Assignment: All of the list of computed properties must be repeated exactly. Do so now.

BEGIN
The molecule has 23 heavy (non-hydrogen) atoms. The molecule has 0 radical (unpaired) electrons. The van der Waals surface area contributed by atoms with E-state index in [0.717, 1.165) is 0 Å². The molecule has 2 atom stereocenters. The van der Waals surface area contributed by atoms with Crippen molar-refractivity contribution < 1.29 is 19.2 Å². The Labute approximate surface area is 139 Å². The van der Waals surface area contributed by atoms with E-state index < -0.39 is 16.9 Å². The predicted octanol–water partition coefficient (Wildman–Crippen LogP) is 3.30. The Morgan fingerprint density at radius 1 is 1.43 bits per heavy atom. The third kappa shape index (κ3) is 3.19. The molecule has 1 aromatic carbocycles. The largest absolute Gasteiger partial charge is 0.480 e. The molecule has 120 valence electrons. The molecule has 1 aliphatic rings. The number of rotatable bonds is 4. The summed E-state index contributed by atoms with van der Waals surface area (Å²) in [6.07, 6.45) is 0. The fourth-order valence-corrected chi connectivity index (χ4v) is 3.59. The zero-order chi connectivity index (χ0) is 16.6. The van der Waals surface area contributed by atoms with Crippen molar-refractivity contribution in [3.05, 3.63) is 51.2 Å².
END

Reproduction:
The molecule has 23 heavy (non-hydrogen) atoms. The molecule has 0 radical (unpaired) electrons. The van der Waals surface area contributed by atoms with E-state index in [0.717, 1.165) is 0 Å². The molecule has 2 atom stereocenters. The van der Waals surface area contributed by atoms with Crippen molar-refractivity contribution < 1.29 is 19.2 Å². The Labute approximate surface area is 139 Å². The van der Waals surface area contributed by atoms with E-state index < -0.39 is 16.9 Å². The predicted octanol–water partition coefficient (Wildman–Crippen LogP) is 3.30. The Morgan fingerprint density at radius 1 is 1.43 bits per heavy atom. The third kappa shape index (κ3) is 3.19. The molecule has 1 aromatic carbocycles. The largest absolute Gasteiger partial charge is 0.480 e. The molecule has 120 valence electrons. The molecule has 1 aliphatic rings. The number of rotatable bonds is 4. The summed E-state index contributed by atoms with van der Waals surface area (Å²) in [6.07, 6.45) is 0. The fourth-order valence-corrected chi connectivity index (χ4v) is 3.59. The zero-order chi connectivity index (χ0) is 16.6. The van der Waals surface area contributed by atoms with Crippen molar-refractivity contribution in [3.05, 3.63) is 51.2 Å².